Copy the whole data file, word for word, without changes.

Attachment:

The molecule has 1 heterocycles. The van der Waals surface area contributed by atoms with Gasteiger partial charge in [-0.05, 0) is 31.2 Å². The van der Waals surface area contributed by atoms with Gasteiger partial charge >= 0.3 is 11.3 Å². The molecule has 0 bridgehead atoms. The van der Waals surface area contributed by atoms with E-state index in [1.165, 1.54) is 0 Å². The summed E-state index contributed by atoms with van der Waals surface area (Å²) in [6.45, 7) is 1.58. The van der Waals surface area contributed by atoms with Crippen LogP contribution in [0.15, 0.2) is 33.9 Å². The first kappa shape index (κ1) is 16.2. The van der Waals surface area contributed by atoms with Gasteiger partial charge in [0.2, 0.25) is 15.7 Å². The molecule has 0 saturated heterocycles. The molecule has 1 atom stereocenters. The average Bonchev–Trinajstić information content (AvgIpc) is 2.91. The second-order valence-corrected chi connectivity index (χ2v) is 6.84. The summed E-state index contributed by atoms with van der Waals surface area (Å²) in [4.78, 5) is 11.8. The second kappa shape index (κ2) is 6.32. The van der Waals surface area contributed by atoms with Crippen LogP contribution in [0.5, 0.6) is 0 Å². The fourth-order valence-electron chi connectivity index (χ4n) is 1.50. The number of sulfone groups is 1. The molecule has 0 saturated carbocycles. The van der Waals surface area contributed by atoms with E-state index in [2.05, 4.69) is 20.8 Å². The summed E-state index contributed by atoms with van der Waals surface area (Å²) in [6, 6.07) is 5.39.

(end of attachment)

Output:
The molecule has 1 heterocycles. The van der Waals surface area contributed by atoms with Gasteiger partial charge in [-0.05, 0) is 31.2 Å². The van der Waals surface area contributed by atoms with Gasteiger partial charge >= 0.3 is 11.3 Å². The molecule has 0 bridgehead atoms. The van der Waals surface area contributed by atoms with E-state index in [1.165, 1.54) is 0 Å². The summed E-state index contributed by atoms with van der Waals surface area (Å²) in [6.45, 7) is 1.58. The van der Waals surface area contributed by atoms with Crippen LogP contribution in [0.15, 0.2) is 33.9 Å². The first kappa shape index (κ1) is 16.2. The van der Waals surface area contributed by atoms with Gasteiger partial charge in [0.2, 0.25) is 15.7 Å². The molecule has 0 saturated heterocycles. The molecule has 1 atom stereocenters. The average Bonchev–Trinajstić information content (AvgIpc) is 2.91. The second-order valence-corrected chi connectivity index (χ2v) is 6.84. The summed E-state index contributed by atoms with van der Waals surface area (Å²) in [4.78, 5) is 11.8. The second kappa shape index (κ2) is 6.32. The van der Waals surface area contributed by atoms with Crippen LogP contribution in [0.5, 0.6) is 0 Å². The fourth-order valence-electron chi connectivity index (χ4n) is 1.50. The number of sulfone groups is 1. The molecule has 0 saturated carbocycles. The van der Waals surface area contributed by atoms with E-state index in [2.05, 4.69) is 20.8 Å². The summed E-state index contributed by atoms with van der Waals surface area (Å²) in [6, 6.07) is 5.39.